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DOWNTOWN CENTRE: Johnson City has ‘little to no interest’ in buying building from Washington County

Johnson City has little to no interest in buying the Downtown Centre from the county, according to City Manager Pete Peterson.
“Even when the building was supposedly part of the health department discussion, the commission had little interest in it,” he said. “We’re not interested in buying it.”
Peterson gave this message to several Washington County commissioners and Mayor George Jaynes at a City-County Liaison Committee meeting last week. He said he would have an official answer for the county after Thursday’s City Commission meeting.
County commissioners attended the meeting to give “first refusal” of purchase of the building to the city.
“As a co-government, we want to give you the consideration,” said Commissioner Mark Hicks.
Jaynes said the county can sell the building in three ways: an auction, sealed bids, and negotiations.
“We’d like for you all to have it as far as we’re concerned,” he said.
Jaynes said he has seen some interest from the juvenile courts to move there, and he recently toured the facility with Juvenile Court Judge Sharon Green. He said he thought the city would like to buy the building to move the courts into the Downtown Centre.
But Peterson said while the city might move the juvenile courts there for more space, it would only be interested in leasing space until the city could build a new community center and move the courts there.
“From conversations, I don’t think we’d end up with five votes to buy it,” he said. “One thing we don’t want to inherit is hundreds of thousands of dollars a year in operating costs. We don’t need space that desperately and it’s a whole lot more space than we need.”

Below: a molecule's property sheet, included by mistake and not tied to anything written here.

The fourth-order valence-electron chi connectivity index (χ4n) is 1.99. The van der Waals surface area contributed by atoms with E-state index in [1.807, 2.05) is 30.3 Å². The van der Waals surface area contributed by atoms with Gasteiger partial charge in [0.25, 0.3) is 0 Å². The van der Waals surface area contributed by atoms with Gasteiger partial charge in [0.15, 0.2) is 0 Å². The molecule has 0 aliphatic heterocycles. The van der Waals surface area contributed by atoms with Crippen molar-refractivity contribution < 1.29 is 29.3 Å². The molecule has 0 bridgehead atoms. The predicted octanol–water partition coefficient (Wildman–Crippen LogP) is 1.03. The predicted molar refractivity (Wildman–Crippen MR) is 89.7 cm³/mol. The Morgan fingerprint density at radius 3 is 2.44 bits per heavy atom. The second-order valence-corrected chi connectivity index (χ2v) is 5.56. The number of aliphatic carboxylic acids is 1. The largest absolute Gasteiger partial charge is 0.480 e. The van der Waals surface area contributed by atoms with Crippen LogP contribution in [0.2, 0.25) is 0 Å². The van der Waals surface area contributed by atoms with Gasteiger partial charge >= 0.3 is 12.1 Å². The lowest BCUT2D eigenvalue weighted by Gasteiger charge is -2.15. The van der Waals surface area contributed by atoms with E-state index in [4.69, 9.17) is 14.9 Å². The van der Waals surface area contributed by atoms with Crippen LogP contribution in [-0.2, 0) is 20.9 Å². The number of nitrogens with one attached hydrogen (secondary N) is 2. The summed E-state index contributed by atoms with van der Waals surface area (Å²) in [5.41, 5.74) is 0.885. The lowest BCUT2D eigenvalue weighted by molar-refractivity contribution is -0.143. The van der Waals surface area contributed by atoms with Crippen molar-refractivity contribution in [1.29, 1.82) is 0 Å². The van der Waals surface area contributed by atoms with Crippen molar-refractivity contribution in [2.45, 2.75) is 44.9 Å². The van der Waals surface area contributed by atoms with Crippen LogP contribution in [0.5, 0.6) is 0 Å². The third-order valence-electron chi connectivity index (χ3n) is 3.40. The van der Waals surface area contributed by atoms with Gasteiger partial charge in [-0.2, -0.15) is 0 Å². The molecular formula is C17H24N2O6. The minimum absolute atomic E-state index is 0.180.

Jaynes said the county pays about $200,000 a year to keep the building operating, but that includes labor costs.
Both parties pointed out the building has some structural issues. The slate underneath the center has become wet, has tilted, and some windows have cracked due to shifting walls. The center would also need a new HVAC system, Peterson said.
However, the parking structure is perfect, officials said, and would be a boon to redevelopers or private sector buyers.
Commissioner C.B. Kinch asked whether the Johnson City Development Authority would be interested in the building, but Peterson wouldn’t comment on its intentions.
County Attorney John Rambo said the city’s decision needed to come soon, because “now that we’ve declared surplus it triggers certain events down the pipeline.”
“We’ll get you an answer a week from [Friday] morning,” Peterson responded. “I think it’ll be easy to arrive at an answer Thursday evening. “